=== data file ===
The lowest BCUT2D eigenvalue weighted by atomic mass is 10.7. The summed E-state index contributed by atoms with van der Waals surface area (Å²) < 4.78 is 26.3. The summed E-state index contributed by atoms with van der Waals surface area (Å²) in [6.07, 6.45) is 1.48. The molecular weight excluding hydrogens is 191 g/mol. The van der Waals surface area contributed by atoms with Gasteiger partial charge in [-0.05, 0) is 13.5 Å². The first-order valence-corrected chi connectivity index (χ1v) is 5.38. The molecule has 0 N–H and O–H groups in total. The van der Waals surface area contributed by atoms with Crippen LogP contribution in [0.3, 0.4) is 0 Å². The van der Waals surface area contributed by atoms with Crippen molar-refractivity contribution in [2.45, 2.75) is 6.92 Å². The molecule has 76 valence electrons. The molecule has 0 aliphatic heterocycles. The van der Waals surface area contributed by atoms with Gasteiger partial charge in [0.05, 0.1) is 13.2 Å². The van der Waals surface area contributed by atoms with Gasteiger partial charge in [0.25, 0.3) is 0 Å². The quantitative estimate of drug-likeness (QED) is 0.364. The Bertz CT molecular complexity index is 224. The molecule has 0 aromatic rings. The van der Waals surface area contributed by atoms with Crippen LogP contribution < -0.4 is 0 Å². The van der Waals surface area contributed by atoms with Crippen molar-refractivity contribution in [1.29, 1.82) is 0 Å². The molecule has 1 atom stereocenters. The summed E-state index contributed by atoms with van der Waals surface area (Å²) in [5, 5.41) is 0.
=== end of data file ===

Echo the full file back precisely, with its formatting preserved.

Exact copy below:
The lowest BCUT2D eigenvalue weighted by atomic mass is 10.7. The summed E-state index contributed by atoms with van der Waals surface area (Å²) < 4.78 is 26.3. The summed E-state index contributed by atoms with van der Waals surface area (Å²) in [6.07, 6.45) is 1.48. The molecular weight excluding hydrogens is 191 g/mol. The van der Waals surface area contributed by atoms with Gasteiger partial charge in [-0.05, 0) is 13.5 Å². The first-order valence-corrected chi connectivity index (χ1v) is 5.38. The molecule has 0 N–H and O–H groups in total. The van der Waals surface area contributed by atoms with Crippen LogP contribution in [0.3, 0.4) is 0 Å². The van der Waals surface area contributed by atoms with Crippen molar-refractivity contribution in [2.45, 2.75) is 6.92 Å². The molecule has 76 valence electrons. The molecule has 0 aliphatic heterocycles. The van der Waals surface area contributed by atoms with Gasteiger partial charge in [0.05, 0.1) is 13.2 Å². The van der Waals surface area contributed by atoms with Gasteiger partial charge in [0.25, 0.3) is 0 Å². The quantitative estimate of drug-likeness (QED) is 0.364. The Bertz CT molecular complexity index is 224. The molecule has 0 aromatic rings. The van der Waals surface area contributed by atoms with Crippen LogP contribution < -0.4 is 0 Å². The van der Waals surface area contributed by atoms with Crippen molar-refractivity contribution in [1.29, 1.82) is 0 Å². The molecule has 1 atom stereocenters. The summed E-state index contributed by atoms with van der Waals surface area (Å²) in [5, 5.41) is 0.